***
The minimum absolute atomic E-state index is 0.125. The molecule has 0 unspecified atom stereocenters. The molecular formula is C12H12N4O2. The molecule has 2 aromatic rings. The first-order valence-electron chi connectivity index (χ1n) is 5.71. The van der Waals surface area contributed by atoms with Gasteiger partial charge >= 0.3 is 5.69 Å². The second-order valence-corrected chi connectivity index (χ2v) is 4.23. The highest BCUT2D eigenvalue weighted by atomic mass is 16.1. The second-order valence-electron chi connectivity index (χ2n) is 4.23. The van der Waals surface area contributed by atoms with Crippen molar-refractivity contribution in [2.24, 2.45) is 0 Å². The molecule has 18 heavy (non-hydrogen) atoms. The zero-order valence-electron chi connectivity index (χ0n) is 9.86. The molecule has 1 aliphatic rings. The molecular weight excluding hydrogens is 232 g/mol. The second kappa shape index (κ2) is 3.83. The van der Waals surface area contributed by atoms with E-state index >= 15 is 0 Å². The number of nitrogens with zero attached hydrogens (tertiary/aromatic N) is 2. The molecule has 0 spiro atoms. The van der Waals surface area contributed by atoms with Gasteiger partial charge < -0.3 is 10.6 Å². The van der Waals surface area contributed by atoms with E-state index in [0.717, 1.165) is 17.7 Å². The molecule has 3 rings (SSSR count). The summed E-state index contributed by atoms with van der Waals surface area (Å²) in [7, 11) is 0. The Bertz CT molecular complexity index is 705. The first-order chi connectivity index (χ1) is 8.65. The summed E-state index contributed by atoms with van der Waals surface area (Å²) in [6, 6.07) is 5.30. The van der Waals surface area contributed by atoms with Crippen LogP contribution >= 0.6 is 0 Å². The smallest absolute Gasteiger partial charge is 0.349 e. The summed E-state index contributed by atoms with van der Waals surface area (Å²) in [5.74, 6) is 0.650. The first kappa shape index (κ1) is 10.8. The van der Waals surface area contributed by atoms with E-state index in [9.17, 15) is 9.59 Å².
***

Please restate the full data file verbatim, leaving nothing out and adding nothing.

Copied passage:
The minimum absolute atomic E-state index is 0.125. The molecule has 0 unspecified atom stereocenters. The molecular formula is C12H12N4O2. The molecule has 2 aromatic rings. The first-order valence-electron chi connectivity index (χ1n) is 5.71. The van der Waals surface area contributed by atoms with Gasteiger partial charge >= 0.3 is 5.69 Å². The second-order valence-corrected chi connectivity index (χ2v) is 4.23. The highest BCUT2D eigenvalue weighted by atomic mass is 16.1. The second-order valence-electron chi connectivity index (χ2n) is 4.23. The van der Waals surface area contributed by atoms with Crippen molar-refractivity contribution in [2.24, 2.45) is 0 Å². The molecule has 18 heavy (non-hydrogen) atoms. The zero-order valence-electron chi connectivity index (χ0n) is 9.86. The molecule has 1 aliphatic rings. The molecular weight excluding hydrogens is 232 g/mol. The second kappa shape index (κ2) is 3.83. The van der Waals surface area contributed by atoms with E-state index >= 15 is 0 Å². The number of nitrogens with zero attached hydrogens (tertiary/aromatic N) is 2. The molecule has 0 spiro atoms. The van der Waals surface area contributed by atoms with Gasteiger partial charge < -0.3 is 10.6 Å². The van der Waals surface area contributed by atoms with E-state index in [0.717, 1.165) is 17.7 Å². The molecule has 3 rings (SSSR count). The summed E-state index contributed by atoms with van der Waals surface area (Å²) in [7, 11) is 0. The Bertz CT molecular complexity index is 705. The first-order chi connectivity index (χ1) is 8.65. The summed E-state index contributed by atoms with van der Waals surface area (Å²) in [6, 6.07) is 5.30. The van der Waals surface area contributed by atoms with Crippen LogP contribution >= 0.6 is 0 Å². The smallest absolute Gasteiger partial charge is 0.349 e. The summed E-state index contributed by atoms with van der Waals surface area (Å²) in [5.74, 6) is 0.650. The first kappa shape index (κ1) is 10.8. The van der Waals surface area contributed by atoms with E-state index in [9.17, 15) is 9.59 Å².